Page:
Cisco, a potentially large beneficiary of a more open mobile device platform, has found Apple highly cooperative because Apple "wants to be more attractive and relevant to the enterprise," according to Jens Meggers, senior vice president of cloud collaboration at Cisco. Recently, Cisco announced its own effort to attract highly regulated industries like healthcare and financial institutions by adding content protection and other enterprise-class controls to the Cisco Spark app for mobile devices. The more integrated Cisco Spark -- a collaboration platform for meeting, messaging, and calling -- can be with the mobile device, the better for security, privacy and compliance.
"We have worked with Apple the past two years to create APIs that were needed to get into the operating system," Meggers said. The goal of this partnership is to integrate Cisco Spark into the native dialer and to integrate it with Apple's Siri voice recognition platform.
"You will not be able to prevent the user from using the tools that work best for them," Meggers said. "For us, to be successful in the enterprise, we have to be one of the best apps. We really need to give them a really great user experience."
For example, he said recent updates to Cisco Spark and Apple iOS, as well as Apple's introduction of CallKit, have resulted in users being able to launch a Cisco Spark interaction (call, chat, message, conferencing, etc.) using their mobile phone's native address book and calendar and to voice activate Spark actions via Siri. Also, business-critical activities like screen-sharing during a conference call can be prioritized, even on congested networks.
APIs in the mobile unified communications market
That type of seamless experience is the target of Revation Systems as well. Perry Price, founder and CEO of Minneapolis-based UC application platform maker Revation, said he and his developers are fully focused on making the most of the device manufacturers' APIs to improve the company's application, which is used in healthcare, banking and other industries that are heavily regulated and have compliance and privacy demands.
Devices, he said, are not designed in a way to create mobile fluidity for communications outside the enterprise. "Moving onto a device for a mobile healthcare professional is a difficult proposition," he said, although his company is working toward it by integrating its platform with the devices for geolocation codes, emergency communication services and dispatch services. "We're not there yet but will be by the end of this calendar year."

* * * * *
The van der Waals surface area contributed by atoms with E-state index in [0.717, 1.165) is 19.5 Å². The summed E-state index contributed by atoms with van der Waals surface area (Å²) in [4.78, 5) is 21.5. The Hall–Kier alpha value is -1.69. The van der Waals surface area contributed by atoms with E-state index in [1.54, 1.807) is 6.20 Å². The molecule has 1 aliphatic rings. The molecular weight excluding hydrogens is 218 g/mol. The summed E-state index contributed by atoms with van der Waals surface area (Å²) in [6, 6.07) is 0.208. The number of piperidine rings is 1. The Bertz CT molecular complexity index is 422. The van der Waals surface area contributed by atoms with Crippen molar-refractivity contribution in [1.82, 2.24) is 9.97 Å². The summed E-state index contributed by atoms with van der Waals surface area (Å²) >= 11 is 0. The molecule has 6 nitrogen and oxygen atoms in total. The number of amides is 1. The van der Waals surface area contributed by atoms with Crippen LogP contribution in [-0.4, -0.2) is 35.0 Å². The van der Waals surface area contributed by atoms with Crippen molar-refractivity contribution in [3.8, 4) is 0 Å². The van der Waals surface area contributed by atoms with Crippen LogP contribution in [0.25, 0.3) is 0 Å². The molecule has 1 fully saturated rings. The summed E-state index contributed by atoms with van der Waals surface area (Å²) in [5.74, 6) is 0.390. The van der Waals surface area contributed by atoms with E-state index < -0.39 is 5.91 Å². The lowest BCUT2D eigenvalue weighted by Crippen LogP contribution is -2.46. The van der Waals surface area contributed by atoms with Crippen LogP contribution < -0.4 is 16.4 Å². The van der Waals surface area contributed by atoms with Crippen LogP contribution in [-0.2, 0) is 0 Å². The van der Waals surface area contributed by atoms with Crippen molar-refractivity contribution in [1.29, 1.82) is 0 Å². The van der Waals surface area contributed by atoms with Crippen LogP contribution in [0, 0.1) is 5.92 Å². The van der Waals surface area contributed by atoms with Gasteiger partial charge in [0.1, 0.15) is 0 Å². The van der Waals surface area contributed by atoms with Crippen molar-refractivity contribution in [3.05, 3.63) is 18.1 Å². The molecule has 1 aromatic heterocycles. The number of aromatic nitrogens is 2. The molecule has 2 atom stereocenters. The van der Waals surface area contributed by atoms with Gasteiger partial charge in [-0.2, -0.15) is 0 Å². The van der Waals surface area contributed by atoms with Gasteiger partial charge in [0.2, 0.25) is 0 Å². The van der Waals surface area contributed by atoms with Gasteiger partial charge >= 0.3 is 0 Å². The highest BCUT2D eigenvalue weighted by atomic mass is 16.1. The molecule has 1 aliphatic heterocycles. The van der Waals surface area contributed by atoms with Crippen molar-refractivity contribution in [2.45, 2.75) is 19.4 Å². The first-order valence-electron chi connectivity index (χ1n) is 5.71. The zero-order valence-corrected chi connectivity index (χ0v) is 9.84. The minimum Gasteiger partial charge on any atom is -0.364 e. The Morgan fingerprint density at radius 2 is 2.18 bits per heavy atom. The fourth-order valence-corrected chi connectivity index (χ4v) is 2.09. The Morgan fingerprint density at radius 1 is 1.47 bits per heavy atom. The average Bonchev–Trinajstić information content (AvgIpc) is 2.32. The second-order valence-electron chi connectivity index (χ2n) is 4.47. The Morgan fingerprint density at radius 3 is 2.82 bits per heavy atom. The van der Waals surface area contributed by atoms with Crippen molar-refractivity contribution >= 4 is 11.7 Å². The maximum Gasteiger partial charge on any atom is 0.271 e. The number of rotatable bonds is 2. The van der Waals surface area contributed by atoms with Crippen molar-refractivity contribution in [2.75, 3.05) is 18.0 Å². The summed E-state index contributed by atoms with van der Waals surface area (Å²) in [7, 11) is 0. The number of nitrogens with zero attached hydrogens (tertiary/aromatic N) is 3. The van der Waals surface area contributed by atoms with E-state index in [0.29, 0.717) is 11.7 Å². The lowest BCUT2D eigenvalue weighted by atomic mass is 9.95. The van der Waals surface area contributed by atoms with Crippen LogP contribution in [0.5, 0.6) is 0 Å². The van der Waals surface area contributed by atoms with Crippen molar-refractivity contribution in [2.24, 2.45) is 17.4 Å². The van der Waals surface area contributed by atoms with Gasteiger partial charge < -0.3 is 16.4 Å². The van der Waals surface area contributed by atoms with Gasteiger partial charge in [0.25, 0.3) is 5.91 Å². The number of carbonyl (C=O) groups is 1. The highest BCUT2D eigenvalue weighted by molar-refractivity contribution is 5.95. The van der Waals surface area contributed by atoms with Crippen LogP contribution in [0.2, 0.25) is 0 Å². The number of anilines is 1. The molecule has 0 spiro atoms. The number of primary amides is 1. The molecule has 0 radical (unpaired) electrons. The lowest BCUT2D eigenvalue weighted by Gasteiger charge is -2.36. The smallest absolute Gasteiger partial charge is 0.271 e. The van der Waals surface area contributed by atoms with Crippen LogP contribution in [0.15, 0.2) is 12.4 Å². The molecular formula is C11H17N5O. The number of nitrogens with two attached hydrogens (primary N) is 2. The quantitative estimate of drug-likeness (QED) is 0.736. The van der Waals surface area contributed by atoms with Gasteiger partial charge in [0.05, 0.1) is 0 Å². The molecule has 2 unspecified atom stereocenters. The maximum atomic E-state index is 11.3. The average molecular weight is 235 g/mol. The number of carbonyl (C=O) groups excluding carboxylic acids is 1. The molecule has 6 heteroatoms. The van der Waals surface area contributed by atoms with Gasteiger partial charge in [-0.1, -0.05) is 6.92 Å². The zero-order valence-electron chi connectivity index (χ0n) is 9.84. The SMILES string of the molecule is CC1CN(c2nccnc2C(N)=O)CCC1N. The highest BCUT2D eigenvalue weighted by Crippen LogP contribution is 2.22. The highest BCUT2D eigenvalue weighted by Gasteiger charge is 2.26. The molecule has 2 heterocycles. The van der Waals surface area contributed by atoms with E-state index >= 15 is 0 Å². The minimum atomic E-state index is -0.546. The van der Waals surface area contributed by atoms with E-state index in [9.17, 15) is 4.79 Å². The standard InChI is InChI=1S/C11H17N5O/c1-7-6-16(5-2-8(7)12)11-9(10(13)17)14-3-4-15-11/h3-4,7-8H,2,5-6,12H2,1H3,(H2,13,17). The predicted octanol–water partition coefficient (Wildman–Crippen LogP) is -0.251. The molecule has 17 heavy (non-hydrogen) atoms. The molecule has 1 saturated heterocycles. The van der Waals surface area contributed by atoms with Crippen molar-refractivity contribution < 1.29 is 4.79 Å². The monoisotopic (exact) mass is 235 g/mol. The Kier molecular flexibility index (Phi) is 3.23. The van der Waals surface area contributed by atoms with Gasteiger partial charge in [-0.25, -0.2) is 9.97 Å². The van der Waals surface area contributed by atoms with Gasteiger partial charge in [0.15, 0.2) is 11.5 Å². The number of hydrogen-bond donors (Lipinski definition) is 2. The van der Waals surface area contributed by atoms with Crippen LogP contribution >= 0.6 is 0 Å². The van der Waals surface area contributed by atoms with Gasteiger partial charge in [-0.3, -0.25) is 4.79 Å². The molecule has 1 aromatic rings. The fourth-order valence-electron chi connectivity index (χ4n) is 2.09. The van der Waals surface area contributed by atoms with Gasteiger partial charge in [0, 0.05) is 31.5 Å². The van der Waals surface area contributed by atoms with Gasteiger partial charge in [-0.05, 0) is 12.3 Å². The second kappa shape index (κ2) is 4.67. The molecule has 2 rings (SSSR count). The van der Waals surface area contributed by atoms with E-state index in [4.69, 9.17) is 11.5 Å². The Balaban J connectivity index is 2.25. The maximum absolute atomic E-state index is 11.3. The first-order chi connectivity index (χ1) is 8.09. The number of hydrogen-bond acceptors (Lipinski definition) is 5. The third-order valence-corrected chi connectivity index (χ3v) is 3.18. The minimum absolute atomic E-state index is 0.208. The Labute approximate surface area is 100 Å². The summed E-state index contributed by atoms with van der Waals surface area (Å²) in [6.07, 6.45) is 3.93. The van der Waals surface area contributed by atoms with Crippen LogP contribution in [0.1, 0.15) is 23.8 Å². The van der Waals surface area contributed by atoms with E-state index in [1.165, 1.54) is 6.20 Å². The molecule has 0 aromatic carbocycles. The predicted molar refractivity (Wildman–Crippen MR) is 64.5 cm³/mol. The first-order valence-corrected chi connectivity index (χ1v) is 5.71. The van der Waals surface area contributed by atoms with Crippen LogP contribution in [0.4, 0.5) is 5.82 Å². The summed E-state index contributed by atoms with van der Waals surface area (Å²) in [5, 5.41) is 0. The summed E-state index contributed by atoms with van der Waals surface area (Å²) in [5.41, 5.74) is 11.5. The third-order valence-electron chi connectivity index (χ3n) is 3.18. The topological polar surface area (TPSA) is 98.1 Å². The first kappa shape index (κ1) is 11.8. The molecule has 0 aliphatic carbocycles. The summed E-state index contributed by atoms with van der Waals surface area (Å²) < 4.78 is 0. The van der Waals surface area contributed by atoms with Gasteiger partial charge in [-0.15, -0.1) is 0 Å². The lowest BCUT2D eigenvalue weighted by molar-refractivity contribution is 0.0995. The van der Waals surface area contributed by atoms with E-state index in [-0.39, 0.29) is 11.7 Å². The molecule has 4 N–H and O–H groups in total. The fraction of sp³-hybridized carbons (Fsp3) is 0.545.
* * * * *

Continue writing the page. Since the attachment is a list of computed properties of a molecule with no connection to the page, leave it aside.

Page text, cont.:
Avaya, another big player in the mobile unified communications market, also is touting its stepped-up efforts to improve the iPhone experience for its users and to attract new customers.
Avaya vice president in the office of the CTO, David Chavez, who is responsible for architecture and business evolution at the company, said Avaya is evolving "to be as mobile-centric a company as anyone in our space has ever aspired to be." Avaya in August reached a deal with creditors to exit Chapter 11 bankruptcy.
Organizations should expect to see tremendous advancements in the mobile unified communications market in the next few years, according to Chavez. He credits two key technologies: Rich Communication Services, a protocol that moves voice and SMS capabilities from traditional technology to an IP network, and Voice over Long-Term Evolution, a standard for high-speed wireless communications that enables calls to be placed over 4G LTE networks. He also anticipates much tighter security frameworks between the application and mobile phone so that enterprises can trust sensitive data like their contacts to be protected.
Avaya, in addition to features that Cisco Spark touts like collaborative browsing and screen sharing, plans to introduce a UC environment where the Avaya application coupled with iPhones create tighter integration that support trusted and secure environments. For instance, members of a trade association would be able to create a trusted space where, using Avaya's UC application, they could securely collaborate and communicate, according to Chavez.
Regardless of this work toward mobile UC, complexity will continue to challenge UC vendors and third-party application providers with fewer resources, he added. While the device manufacturers are offering help through tools such as CallKit, there is still a tremendous amount of complexity to make sure everything is well integrated and performance is optimal. "CallKit is not complete, and more innovation is required," he said. "All these independent software companies aren't going to want to independently solve these problems."
As for Odessa Medical's next communications system, Shook said the organization will probably end up with two systems. "We'll probably keep Skype [for Business]. And who knows about a new PBX system. We'll just have to see because everything is moving so fast."